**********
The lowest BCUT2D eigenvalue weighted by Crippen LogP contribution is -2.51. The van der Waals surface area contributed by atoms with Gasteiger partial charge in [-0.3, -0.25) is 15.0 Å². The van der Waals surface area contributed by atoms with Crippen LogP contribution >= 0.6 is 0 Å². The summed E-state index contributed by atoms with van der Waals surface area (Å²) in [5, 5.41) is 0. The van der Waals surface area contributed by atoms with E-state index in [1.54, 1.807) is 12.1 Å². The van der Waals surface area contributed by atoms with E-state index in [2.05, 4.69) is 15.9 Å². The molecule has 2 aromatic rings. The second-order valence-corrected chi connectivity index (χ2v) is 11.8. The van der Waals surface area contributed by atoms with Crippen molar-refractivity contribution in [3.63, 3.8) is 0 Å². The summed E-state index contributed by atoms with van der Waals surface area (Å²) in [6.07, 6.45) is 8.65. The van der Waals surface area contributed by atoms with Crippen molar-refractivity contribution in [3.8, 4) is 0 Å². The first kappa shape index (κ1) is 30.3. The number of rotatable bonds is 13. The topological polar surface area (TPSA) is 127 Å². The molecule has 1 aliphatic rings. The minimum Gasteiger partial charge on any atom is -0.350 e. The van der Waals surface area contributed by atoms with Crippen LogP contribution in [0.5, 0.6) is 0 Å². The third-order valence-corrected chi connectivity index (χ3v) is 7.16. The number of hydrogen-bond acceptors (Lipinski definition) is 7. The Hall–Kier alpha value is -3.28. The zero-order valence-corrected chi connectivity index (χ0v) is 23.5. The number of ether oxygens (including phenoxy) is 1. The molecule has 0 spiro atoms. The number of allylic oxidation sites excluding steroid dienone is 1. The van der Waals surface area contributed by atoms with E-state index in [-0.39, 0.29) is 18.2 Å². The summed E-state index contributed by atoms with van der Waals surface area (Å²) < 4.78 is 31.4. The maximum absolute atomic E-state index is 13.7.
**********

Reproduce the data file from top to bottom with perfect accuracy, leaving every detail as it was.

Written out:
The lowest BCUT2D eigenvalue weighted by Crippen LogP contribution is -2.51. The van der Waals surface area contributed by atoms with Gasteiger partial charge in [-0.3, -0.25) is 15.0 Å². The van der Waals surface area contributed by atoms with Crippen LogP contribution >= 0.6 is 0 Å². The summed E-state index contributed by atoms with van der Waals surface area (Å²) in [5, 5.41) is 0. The van der Waals surface area contributed by atoms with E-state index in [1.54, 1.807) is 12.1 Å². The van der Waals surface area contributed by atoms with E-state index in [2.05, 4.69) is 15.9 Å². The molecule has 2 aromatic rings. The second-order valence-corrected chi connectivity index (χ2v) is 11.8. The van der Waals surface area contributed by atoms with Crippen molar-refractivity contribution in [3.63, 3.8) is 0 Å². The summed E-state index contributed by atoms with van der Waals surface area (Å²) in [6.07, 6.45) is 8.65. The van der Waals surface area contributed by atoms with Crippen molar-refractivity contribution in [3.8, 4) is 0 Å². The first kappa shape index (κ1) is 30.3. The number of rotatable bonds is 13. The topological polar surface area (TPSA) is 127 Å². The molecule has 1 aliphatic rings. The minimum Gasteiger partial charge on any atom is -0.350 e. The van der Waals surface area contributed by atoms with Crippen LogP contribution in [0.5, 0.6) is 0 Å². The third-order valence-corrected chi connectivity index (χ3v) is 7.16. The number of hydrogen-bond acceptors (Lipinski definition) is 7. The Hall–Kier alpha value is -3.28. The zero-order valence-corrected chi connectivity index (χ0v) is 23.5. The number of ether oxygens (including phenoxy) is 1. The molecule has 0 spiro atoms. The number of allylic oxidation sites excluding steroid dienone is 1. The van der Waals surface area contributed by atoms with E-state index in [-0.39, 0.29) is 18.2 Å². The summed E-state index contributed by atoms with van der Waals surface area (Å²) < 4.78 is 31.4. The maximum absolute atomic E-state index is 13.7.